Maurice Lindsay, the architect of the Wigan Golden Age and also the former executive director of the Rugby Football League, has died at the age of 81.
Wigan paid tribute to their former chairman Lindsay, who joined the club in 1980 and embarked on an unprecedented period of success, saying he would “forever be remembered as a visionary”.
Under Lindsey Wigan, he won eight championship titles as well as eight consecutive Challenge Cups between 1985 and 1992, featuring stars such as Ellery Hanley and Martin Ofia.
Lindsay later led the RFL and was one of the instigators of the Super League and the transition to summer rugby in 1996, for which his club was renamed Wigan Warriors.
Wigan said they were “deeply saddened” by his death, adding: “Lindsay was respected and admired around the world by the Rugby League, and he will forever be remembered as a visionary – suggested the Super League, which changed the face of the Rugby League forever.
“Wigan Warriors expresses its deepest condolences to Maurice’s family and loved ones at this very sad time.”
Lindsay later served as CEO of the Super League before returning to Wigan after they moved from Central Park to JJB Stadium. He was also a member of the Wigan Athletic Board along with owner Dave Whelan and briefly served as chairman of Preston North End.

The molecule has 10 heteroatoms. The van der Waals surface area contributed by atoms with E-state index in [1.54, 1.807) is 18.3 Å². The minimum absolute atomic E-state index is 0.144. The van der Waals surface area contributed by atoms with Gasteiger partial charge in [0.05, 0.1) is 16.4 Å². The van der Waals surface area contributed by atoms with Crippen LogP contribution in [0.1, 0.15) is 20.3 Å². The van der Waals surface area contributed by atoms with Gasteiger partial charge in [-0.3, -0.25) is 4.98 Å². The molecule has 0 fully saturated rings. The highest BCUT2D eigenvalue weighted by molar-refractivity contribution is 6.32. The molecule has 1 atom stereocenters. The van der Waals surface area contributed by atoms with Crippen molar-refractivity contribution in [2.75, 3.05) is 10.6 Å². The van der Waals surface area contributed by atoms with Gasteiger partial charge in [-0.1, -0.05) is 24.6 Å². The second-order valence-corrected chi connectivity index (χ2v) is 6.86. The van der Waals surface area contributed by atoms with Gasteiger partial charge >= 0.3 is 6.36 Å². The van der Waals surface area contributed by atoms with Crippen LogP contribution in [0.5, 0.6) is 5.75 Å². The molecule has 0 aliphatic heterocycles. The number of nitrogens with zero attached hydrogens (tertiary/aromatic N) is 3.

The RFL CEO Ralph Reimer said: “Maurice Lindsay will be remembered as one of the most significant leaders in the history of sport.
“First at the Wigan Club, where the strength of his personality was crucial in their emergence, perhaps as the greatest club of all time in this country, which dominated the country and prospered internationally, and whose influence went far beyond the rugby league .
“Then, when he moved to the central administration of the game in the RFL, he was a leading figure in the 1996 Super League, which really changed the sport.
“He was a truly unique character, a great storyteller, his eyes always shone – and he lived a wonderful life. Rugby League without it, it would not be where it is today. “